Bears will try to feed in compost bins and digesters if not properly secured.

Bears will try to feed in compost bins and digesters if not properly secured.

Bear Buzz: Wild Wise Sooke lets you know where the bears are

An educational column on how to avoid bear and human conflicts

It’s the time of year when bears are moving through our community.

Bears that are not lingering and interacting with our property and us have not yet been habituated to humans, and do not let humans get too close to them.

Bears that start using human-provided foods can become food-conditioned. When bears quit moving through the community and start using the community as a foraging area for human-provided foods then conflicts develop.

We create so many attractants and opportunities for wildlife to become habituated and  into conflict with us. A general approach to wildlife conflicts where you live is to go over in your mind: Is there something that is bringing the wildlife into my living space?

Sooke June Bear conflicts:

Bears have been  reported attracted by garbage stored outdoors on Ludlow Road, Sooke River Road, Kirby Road, Helgensen Road, Throup Road.

Bears reported attracted by chickens on Sooke River Road, Kirby Road, Farmer Road, Otter Point Road.

Bears reported in compost and digesters on Ayum Road, Otter Point Road.

Keep bears from becoming food-conditioned and from becoming human habituated.

Please learn these ways you can keep your neighbourhood safe and share the following with your neighbours:

• Store garbage in a secure building until collection day, Use bird feeders only in the winter, Feed pets indoors, clean barbeques after use by burning off the grill entirely

• Use electric fencing to protect chickens and livestock, keep feed secured indoors or in bear resistant containers.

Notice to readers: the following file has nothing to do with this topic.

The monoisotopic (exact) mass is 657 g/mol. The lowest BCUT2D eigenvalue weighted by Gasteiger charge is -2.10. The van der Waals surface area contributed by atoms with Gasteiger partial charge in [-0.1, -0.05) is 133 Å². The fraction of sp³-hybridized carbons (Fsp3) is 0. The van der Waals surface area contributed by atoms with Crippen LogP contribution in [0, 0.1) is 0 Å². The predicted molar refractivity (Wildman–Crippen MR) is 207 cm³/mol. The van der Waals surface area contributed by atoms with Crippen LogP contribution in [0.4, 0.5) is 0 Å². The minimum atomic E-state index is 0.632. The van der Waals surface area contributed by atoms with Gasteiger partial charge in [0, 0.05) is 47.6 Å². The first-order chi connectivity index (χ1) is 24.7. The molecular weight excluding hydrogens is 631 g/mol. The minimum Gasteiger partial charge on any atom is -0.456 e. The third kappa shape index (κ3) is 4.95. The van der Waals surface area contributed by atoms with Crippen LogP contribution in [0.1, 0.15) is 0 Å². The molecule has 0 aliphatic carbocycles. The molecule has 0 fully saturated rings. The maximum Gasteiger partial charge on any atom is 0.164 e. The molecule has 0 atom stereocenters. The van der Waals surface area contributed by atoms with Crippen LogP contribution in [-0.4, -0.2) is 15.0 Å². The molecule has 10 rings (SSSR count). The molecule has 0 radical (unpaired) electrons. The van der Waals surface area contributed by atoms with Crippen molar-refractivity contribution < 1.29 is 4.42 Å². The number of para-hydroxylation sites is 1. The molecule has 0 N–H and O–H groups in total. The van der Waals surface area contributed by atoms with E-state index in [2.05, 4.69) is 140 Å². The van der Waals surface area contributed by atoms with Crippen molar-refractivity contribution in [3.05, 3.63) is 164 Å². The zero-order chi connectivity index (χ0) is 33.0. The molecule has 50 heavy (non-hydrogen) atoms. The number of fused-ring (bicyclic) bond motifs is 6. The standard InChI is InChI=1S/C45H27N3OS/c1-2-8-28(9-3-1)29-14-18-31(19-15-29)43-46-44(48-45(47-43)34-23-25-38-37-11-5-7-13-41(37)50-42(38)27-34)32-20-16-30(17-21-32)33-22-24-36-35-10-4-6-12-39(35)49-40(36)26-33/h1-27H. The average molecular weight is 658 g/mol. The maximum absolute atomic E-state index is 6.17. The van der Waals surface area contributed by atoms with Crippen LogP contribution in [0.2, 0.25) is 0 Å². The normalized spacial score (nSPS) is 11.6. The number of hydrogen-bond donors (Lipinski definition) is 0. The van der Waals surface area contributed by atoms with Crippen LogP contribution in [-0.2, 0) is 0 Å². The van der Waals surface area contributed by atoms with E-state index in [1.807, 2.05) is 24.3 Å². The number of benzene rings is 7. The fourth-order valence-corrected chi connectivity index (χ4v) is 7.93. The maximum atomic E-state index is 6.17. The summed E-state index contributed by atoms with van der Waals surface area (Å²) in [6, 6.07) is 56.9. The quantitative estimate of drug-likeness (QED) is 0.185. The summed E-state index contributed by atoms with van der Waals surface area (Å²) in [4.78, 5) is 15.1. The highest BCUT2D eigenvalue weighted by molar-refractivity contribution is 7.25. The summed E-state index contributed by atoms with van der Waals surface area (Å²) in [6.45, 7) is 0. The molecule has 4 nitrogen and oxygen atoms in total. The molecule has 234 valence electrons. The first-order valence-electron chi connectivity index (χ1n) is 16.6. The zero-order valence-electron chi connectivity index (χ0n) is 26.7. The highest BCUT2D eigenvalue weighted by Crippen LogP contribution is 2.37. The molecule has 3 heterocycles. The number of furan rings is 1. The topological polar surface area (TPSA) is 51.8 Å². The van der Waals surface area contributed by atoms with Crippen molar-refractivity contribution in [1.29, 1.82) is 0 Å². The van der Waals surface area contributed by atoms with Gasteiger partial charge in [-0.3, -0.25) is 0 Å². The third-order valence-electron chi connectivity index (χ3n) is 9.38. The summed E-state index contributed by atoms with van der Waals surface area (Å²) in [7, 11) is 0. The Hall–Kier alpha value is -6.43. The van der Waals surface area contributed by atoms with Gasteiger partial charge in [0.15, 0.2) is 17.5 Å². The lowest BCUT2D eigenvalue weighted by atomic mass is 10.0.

• Store freezers indoors if possible. If left outside, clean outside of freezer after every use to remove food residue.

• Food smokers and the preparation and curing of wild meat can be an attractant – consider using electric fencing.

• Store petroleum products in a secure enclosure.

• Never leave a cooler outside unless it has been thoroughly cleaned.

• Vegetable gardens may become an attractant if a bear has already gained other food rewards on your property. Consider electric fencing.

• The key to a healthy compost is ensuring equal amounts of brown and green materials. Layer your greens, such as kitchen scraps and fresh grass clippings with no more than 10 cm of browns, such as dried leaves, grasses, shredded newspaper and cardboard. Avoid adding cereals or grains. Do not add fish, meat, fat, oils, un-rinsed eggshells, or any cooked food. Freeze these until collection day.

To change the behavior of bears, we must first change our own. Don’t wait until you have a problem to do something about it. It is our responsibility if we choose to live in bear country to learn how to live with bears.

“We can all “keep wildlife wild and our community safe.”

Debbie Read – Wild Wise Sooke Community Coordinator

wildwisesooke@gmail.com

Report human-bear conflicts to the Conservation Officer Service’s toll-free RAPP line (1-877-952-7277).

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